Many of the artists included on this disk are new to me or i knew of by name only.
Starting things off we have Tim Ross’s Long Time Man. It’s a powerful opening statement, full of impotent rage. The singers in-sightless preoccupation with his own plight and stoney lack of remorse, tapping into the same cold vein as Truman Capotes In Cold Blood or Charles Starkweather & Caril Ann Fugate (Martin Sheene & Sissy Spacek) in Terrence Malick’s 1973 movie Badlands (which as an aside was not only a true story but the inspiration for the Bruce Springsteen song, Nebraska);
“ … I can’t say that I’m sorry for the things that we done.
At least for a little while, sir, me & her we had us some fun … ”
Karen Dalton’s version of an old folk standard Katie Cruel is equally compelling. The Banjo picks out the melody with deliberate stokes, the shrill violin grates on the nerves and Karen’s ‘scratchy’ vocals relay the tale with a world-weary resignation.
The Sensational Alex Harvey Band is one of those bands that i mentioned knowing only by name. After hearing The Hammer, I’m a fan.
The Tom Jones track was written by Mickey Newbury who I’ve only just discovered through I Just Dropped In (To Check What Condition My Condition Was In). I was already a Tom Jones fan, but I’m a Mickey Newbury fan now as well..
I love John Lee Hookers meandering guitar work as he wanders around the 12 bar blues on Tupelo Blues. But his singing on this version lacks the tension of others renditions I’ve heard. There are better versions out there, in fact better recordings by John Lee Hooker himself.
Traditional country music isn’t my bag but the tracks from Lefty Frizzell & Johnny Cash gave me pause to reconsider. How Johnny Cash gets away with painting himself in the same light as Christ is one of the great sleight of hands. I guess that deep sonorous voice gives you a lot of elbow room. He has Frank Sinatra’s phrasing has Mr Cash, every word is perfectly weighted.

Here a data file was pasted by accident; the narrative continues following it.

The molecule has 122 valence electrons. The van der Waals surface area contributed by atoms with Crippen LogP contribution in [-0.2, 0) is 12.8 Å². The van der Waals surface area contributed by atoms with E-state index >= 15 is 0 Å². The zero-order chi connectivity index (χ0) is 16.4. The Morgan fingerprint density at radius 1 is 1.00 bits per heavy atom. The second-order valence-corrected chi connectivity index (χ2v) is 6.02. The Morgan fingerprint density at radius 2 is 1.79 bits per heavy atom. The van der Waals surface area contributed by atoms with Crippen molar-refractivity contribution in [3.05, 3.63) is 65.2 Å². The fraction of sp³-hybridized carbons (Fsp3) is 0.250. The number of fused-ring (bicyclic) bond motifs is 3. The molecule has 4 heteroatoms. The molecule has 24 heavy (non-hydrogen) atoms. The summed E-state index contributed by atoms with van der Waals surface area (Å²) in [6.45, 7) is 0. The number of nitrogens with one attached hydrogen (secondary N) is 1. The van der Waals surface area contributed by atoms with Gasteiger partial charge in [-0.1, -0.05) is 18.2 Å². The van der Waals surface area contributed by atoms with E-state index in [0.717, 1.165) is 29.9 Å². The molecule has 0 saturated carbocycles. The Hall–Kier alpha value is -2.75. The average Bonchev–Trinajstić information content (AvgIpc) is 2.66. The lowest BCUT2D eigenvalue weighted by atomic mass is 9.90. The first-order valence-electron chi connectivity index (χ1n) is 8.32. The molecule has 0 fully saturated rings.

Odetta was another unfamiliar name, Ain’t her classically trained voice something.
As is Blind Willie Johnson’s voice though we are now sitting at the other end of the bus. It’s not just his lived in, hollering, street preacher delivery but his finger picking accompaniment that stands out. It just surges through the song, carrying both voices along on the wave.
Oh! Happy Day is unadulterated joy. You just can’t deny a big gospel choir.
The Serge Gainsbourg track is just
sensual, carnal, licentious. You find yourself turning the volume down a little, afraid someone will over hear you playing it.
You might want to stretch your legs or make yourself a cup of tea before the final track, Isaac Hayes By The Time I Get To Phoenix; It’s a marathon, clocking in at almost 19 minutes.
Apparently there is a Volume Two as well, which contains amongst others my favorite Elvis Presley song, In The Ghetto.
But there is also a second part to this review which I’ll post up in a week or so.
There’s a life time of listening in this collection if you follow the crumbs off each fork in the trail and thanks to the bountiful nature of the internet I can do just that.